"Most fraud is not detected by internal or external audit or company controls, it's exposed by people making anonymous tip-offs," says Wilson at Expolink. "If people are allowed to talk about them sooner, the issues can be dealt with before they become a crisis."

Source: Shutterstock

Staying silent

The cases of Enron and WorldCom exposed three concerns - important to both the whistleblower and investors:

Indeed, Time Magazine celebrated the whistleblower in 2002, naming Watkins, Cooper and FBI special agent Coleen Rowley as its joint Persons of the Year.

"In a year when our trust in American institutions was tested, Sherron Watkins, Coleen Rowley and Cynthia Cooper found the strength to stand for what's right," Time's editorial commented.

Barclays whistleblower

A strange case can be used to highlight such concerns as those noted in the section above.

In 2016, Barclays board members received anonymous letters concerning allegations of a personal nature against a senior manager while at a previous employer. The letters questioned the appropriateness of his appointment at Barclays.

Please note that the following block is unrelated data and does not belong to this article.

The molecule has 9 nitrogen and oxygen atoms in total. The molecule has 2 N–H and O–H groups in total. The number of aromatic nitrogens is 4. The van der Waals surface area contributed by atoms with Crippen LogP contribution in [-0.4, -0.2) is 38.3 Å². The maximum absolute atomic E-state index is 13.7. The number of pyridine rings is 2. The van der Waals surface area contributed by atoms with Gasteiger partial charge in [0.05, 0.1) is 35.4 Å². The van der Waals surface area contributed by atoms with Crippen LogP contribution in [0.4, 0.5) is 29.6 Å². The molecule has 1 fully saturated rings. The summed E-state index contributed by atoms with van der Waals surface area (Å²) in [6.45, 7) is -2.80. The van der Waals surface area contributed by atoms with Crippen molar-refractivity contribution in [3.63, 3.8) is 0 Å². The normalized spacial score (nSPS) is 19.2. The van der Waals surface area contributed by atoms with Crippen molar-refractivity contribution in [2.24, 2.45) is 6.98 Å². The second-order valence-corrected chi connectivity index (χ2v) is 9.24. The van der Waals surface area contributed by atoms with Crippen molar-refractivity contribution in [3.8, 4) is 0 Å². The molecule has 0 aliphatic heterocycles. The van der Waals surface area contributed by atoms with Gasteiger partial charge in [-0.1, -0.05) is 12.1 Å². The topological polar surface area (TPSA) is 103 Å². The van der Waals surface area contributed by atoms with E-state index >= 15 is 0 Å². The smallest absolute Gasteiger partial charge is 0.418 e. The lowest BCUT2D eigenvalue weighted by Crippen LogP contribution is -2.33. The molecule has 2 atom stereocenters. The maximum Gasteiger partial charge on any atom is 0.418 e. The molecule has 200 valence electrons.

Chief executive Jes Staley considered the letters "an unfair attack", according to chairman John McFarland, and Staley instructed the bank's security team to unmask the author - in contravention of UK laws set up to protect the anonymity of whistleblowers.

An ironic twist - that the attempt by Staley to reveal the source of the letters was leaked by a whistleblower - doesn't detract from the fact that whistleblowers with potentially beneficial information are likely to be discouraged by Staley's persistence.

The UK regulator, the Financial Conduct Authority has repeatedly delayed publishing a report in to Staley’s hounding of the whistleblower, which could see him forced out of his job – though Staley currently says he will refuse to go. Barclays says it is currently unable to quantify the effect of the scandal on its results.

Snitches and narks

Another significant problem - other than fear of dismissal - that prevents people from speaking out is the negative image of being the informant: other colourful pejoratives such as tell-tale, snitch, stool pigeon and nark are further disincentives to the whistleblower.